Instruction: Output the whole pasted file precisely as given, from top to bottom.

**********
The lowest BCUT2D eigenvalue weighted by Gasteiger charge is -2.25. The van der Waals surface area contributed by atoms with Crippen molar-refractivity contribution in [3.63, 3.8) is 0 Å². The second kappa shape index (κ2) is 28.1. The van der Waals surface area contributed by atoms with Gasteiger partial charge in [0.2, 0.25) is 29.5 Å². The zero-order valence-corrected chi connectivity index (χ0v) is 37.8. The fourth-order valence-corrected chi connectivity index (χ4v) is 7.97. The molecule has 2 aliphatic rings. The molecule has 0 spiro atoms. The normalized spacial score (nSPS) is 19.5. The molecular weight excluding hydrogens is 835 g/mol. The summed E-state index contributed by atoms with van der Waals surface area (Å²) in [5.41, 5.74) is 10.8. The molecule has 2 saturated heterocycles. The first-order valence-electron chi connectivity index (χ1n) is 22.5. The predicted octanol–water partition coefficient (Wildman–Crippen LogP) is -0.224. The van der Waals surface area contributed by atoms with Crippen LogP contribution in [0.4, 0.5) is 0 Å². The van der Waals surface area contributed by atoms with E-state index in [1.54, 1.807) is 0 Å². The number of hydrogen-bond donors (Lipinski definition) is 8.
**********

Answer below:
The lowest BCUT2D eigenvalue weighted by Gasteiger charge is -2.25. The van der Waals surface area contributed by atoms with Crippen molar-refractivity contribution in [3.63, 3.8) is 0 Å². The second kappa shape index (κ2) is 28.1. The van der Waals surface area contributed by atoms with Gasteiger partial charge in [0.2, 0.25) is 29.5 Å². The zero-order valence-corrected chi connectivity index (χ0v) is 37.8. The fourth-order valence-corrected chi connectivity index (χ4v) is 7.97. The molecule has 2 aliphatic rings. The molecule has 0 spiro atoms. The normalized spacial score (nSPS) is 19.5. The molecular weight excluding hydrogens is 835 g/mol. The summed E-state index contributed by atoms with van der Waals surface area (Å²) in [5.41, 5.74) is 10.8. The molecule has 2 saturated heterocycles. The first-order valence-electron chi connectivity index (χ1n) is 22.5. The predicted octanol–water partition coefficient (Wildman–Crippen LogP) is -0.224. The van der Waals surface area contributed by atoms with Crippen LogP contribution in [0.4, 0.5) is 0 Å². The van der Waals surface area contributed by atoms with E-state index in [1.54, 1.807) is 0 Å². The number of hydrogen-bond donors (Lipinski definition) is 8.